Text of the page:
Starring: Oscar Isaac, Ben Kingsley, Mélanie Laurent
Director: Chris Weitz
Screenplay: Matthew Orton
Biography/Drama/History, Rated: PG-13
Running Time: 122 minutes
Release Date: August 29, 2018
Greg, hand me the scalpel. It’s time to operate.
It’s the finale to the Final Solution. Let’s recap this depiction of a true-life story.
We meet Peter Malkin (Oscar Isaac), a member of the Israeli Mossad dedicated toward finding Nazis who fled Germany after World War II. We also meet Adolf Eichmann (Ben Kingsley), one of the architects of the Holocaust who is now living under a secret identity in Buenos Aires, Argentina. Malkin and his team hatch a plan to abduct Eichmann and bring him to Israel to stand trial.
After some mishaps, the team capture Eichmann and take him to a safe house. But things go awry when their planned flight is delayed 10 days. Then, El Al airlines decides that they require a signed letter from Eichmann indicating his willingness to be taken to Israel to stand trial for his crimes against humanity. Now, it’s a race against time for Malkin to gain Eichmann’s trust and get him to sign the letter before the plane takes off and evade discovery by the Argentinian Nazi organization intent on finding Eichmann.
Greg, Operation Finale tells one of the success stories of Israel’s attempt to hunt down those individuals who engineered one of the worst genocides in human history. It’s a story that needs to be told, yet it’s a story that could have been told better. Despite focusing on the Holocaust and its aftermath, this film strangely lacks dramatic punch. Perhaps the ennui stems from the fact that we know the outcome – Eichmann certainly has to be captured and justice (of sorts) is served.
Just as problematic is the fact that there isn’t much going on in this film that grabs our attention or surprises us. Yes, Eichmann is portrayed by Ben Kingsley as a complex, evil man who is capable of playing mind games with his captors. But I didn’t find many of the scenes between Eichmann and Malkin to be particularly compelling.
There are elements of the story that are reminiscent of older stories. A much older story, for example, is Shakespeare’s Macbeth, in which Lady Macbeth’s guilt and torment about having murdered someone prompts her to fixate on the bloody spots on her hands (“Out, damn spot!”). Similarly in Operation Finale, Eichmann is shown many times to be preoccupied with spots of blood on his shirt. More recently, Ben Affleck’s film Argo depicts a similar ending at the airport, with the good guys trying to take off in their escape plane while the bad guys are arriving just a bit too late to stop them. As in Argo, I suspect some liberties with the truth were taken to add some drama to the getaway scene.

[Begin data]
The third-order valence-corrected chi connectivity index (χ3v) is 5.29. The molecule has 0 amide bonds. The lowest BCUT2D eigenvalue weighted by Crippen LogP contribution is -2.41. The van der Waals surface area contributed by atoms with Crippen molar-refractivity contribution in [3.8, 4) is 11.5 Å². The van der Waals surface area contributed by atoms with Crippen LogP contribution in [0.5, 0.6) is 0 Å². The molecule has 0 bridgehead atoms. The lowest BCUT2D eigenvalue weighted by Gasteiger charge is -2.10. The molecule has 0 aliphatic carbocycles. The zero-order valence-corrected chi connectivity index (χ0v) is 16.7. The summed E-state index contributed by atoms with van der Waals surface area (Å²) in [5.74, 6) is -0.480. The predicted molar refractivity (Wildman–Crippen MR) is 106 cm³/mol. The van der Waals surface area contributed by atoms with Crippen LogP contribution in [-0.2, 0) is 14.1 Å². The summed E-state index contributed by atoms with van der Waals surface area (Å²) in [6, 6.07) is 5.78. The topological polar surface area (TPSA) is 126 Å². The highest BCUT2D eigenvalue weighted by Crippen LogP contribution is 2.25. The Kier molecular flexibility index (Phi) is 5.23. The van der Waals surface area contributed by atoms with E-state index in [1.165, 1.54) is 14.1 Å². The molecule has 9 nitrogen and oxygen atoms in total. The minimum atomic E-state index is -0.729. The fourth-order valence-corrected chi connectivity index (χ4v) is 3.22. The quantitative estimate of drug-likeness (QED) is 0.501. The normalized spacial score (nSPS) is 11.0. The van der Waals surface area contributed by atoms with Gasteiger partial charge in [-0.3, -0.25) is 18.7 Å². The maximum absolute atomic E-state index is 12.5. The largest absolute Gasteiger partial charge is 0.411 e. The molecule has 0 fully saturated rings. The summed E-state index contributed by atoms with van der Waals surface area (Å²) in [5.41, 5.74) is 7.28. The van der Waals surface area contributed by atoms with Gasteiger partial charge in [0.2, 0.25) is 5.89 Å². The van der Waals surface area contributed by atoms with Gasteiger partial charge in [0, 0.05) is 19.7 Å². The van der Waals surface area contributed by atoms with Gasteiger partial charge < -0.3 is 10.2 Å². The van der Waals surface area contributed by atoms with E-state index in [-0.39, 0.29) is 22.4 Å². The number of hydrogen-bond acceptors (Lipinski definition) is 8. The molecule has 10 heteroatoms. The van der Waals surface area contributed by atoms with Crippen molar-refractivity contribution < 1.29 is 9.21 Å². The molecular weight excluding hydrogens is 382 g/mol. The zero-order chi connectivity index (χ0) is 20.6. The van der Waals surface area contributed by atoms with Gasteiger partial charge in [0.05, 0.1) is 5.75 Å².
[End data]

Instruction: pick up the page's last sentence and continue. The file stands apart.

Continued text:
I had a different feeling about this film. Last year we reviewed another Oscar Isaac film The Promise depicting the Armenian genocide of the second world war. That film was a true stinker that did not pull us in.
However, Operation: Finale did a much better job of seating us into the world of Peter Malkin and his one-on-one psychological battle with a true master of manipulation. And Malkin nearly loses. Ben Kingsley is amazing in this role – alternately making us feel sympathy for Eichmann and loathing him. Malkin at one point invokes his dead sister to convince Eichmann to sign the paper. But in revealing his pain of losing his sister to the Nazi genocide, he also exposes his weakness to Eichman. This gives Eichman the leverage he needs to strike at Malkin where he is most vulnerable. It’s a dramatically tense moment that raises Operation: Finale high above above lesser films (like The Promise and especially 2010’s The Debt which has a similar plot).
Operation Finale is well worth seeing, if only to remind us of the horrors of genocide and to educate us about Israel’s noteworthy commitment to bringing evil war criminals to justice. This film seemed to do a somewhat anemic job of portraying some pretty powerful situations involving Eichmann’s past, his abduction, and his transport to Israel. It all seemed a little too much by-the-numbers. As much as I admire Ben Kingsley, I’m not as convinced as you are, Greg, that he was well-cast as Eichmann. Overall, the best I can do is give this film a rating of 3 Reels out of 5.
Peter Malkin and the other Mossad agents are certainly a worthy ensemble of heroes. They are challenged by the physical task of removing Eichmann from Argentina and must do a lot of problem-solving on the fly as circumstances change around them. These heroes aren’t transformed by their experience very much, but they do send a message to the world about the lengths they’re willing to go to deliver justice. Perhaps in this sense they are change-agents. I give these heroes 3 hero points out of 5.
With regard to archetypes, there are the archetypes of evil government, the evil mastermind, racist groups, and the institution of racism. These archetypes also deserve a rating of 3 Arcs out of 5.
I thought Operation: Finale was exceptional in its depiction of the horrors of the Holocaust while still presenting a thrilling drama. Despite the fact that I knew the outcome, getting there was a hair-raiser. I enjoyed this film, especially compared to its antecedents. I give Operation: Finale 4 out of 5 Reels.
Malkin is a flawed hero pitted against a formidable villain. This is exactly what you need for a compelling hero’s journey. While Malkin is competent and moral, we also see that he can be pushed to the brink of murder and vengeance. In bringing Eichmann to justice, Malkin heals himself and his country, perhaps even the world. As such he is both transformed himself, and a catalyst for transformation in others. I give him 4 out of 5 Heroes.
Archetypes abound including EVIL NAZIS, NEGOTIATOR, and LOVE INTEREST. But there are no strong archetypal characters worthy of note. I give them just 3 Arcs.